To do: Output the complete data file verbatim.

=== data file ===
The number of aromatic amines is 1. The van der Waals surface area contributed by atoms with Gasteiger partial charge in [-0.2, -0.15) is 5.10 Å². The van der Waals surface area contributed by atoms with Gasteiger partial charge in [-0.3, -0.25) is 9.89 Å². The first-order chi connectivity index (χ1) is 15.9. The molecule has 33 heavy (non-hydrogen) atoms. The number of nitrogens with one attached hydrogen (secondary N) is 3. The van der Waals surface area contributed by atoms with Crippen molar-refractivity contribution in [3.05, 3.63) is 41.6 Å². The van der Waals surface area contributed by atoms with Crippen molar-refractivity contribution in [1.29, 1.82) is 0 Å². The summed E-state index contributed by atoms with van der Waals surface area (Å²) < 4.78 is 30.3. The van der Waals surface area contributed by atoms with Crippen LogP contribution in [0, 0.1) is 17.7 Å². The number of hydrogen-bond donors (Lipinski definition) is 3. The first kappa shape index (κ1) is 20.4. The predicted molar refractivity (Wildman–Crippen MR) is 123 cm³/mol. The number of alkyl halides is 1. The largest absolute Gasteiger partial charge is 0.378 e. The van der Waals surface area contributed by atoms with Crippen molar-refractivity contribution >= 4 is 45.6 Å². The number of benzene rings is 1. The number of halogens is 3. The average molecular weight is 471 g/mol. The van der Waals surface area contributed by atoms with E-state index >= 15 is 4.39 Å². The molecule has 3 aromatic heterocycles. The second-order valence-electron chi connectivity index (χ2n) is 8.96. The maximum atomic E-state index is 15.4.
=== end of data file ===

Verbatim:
The number of aromatic amines is 1. The van der Waals surface area contributed by atoms with Gasteiger partial charge in [-0.2, -0.15) is 5.10 Å². The van der Waals surface area contributed by atoms with Gasteiger partial charge in [-0.3, -0.25) is 9.89 Å². The first-order chi connectivity index (χ1) is 15.9. The molecule has 33 heavy (non-hydrogen) atoms. The number of nitrogens with one attached hydrogen (secondary N) is 3. The van der Waals surface area contributed by atoms with Crippen molar-refractivity contribution in [3.05, 3.63) is 41.6 Å². The van der Waals surface area contributed by atoms with Crippen molar-refractivity contribution in [1.29, 1.82) is 0 Å². The summed E-state index contributed by atoms with van der Waals surface area (Å²) < 4.78 is 30.3. The van der Waals surface area contributed by atoms with Crippen LogP contribution in [0, 0.1) is 17.7 Å². The number of hydrogen-bond donors (Lipinski definition) is 3. The first kappa shape index (κ1) is 20.4. The predicted molar refractivity (Wildman–Crippen MR) is 123 cm³/mol. The number of alkyl halides is 1. The largest absolute Gasteiger partial charge is 0.378 e. The van der Waals surface area contributed by atoms with Crippen molar-refractivity contribution >= 4 is 45.6 Å². The number of benzene rings is 1. The number of halogens is 3. The average molecular weight is 471 g/mol. The van der Waals surface area contributed by atoms with E-state index >= 15 is 4.39 Å². The molecule has 3 aromatic heterocycles. The second-order valence-electron chi connectivity index (χ2n) is 8.96. The maximum atomic E-state index is 15.4.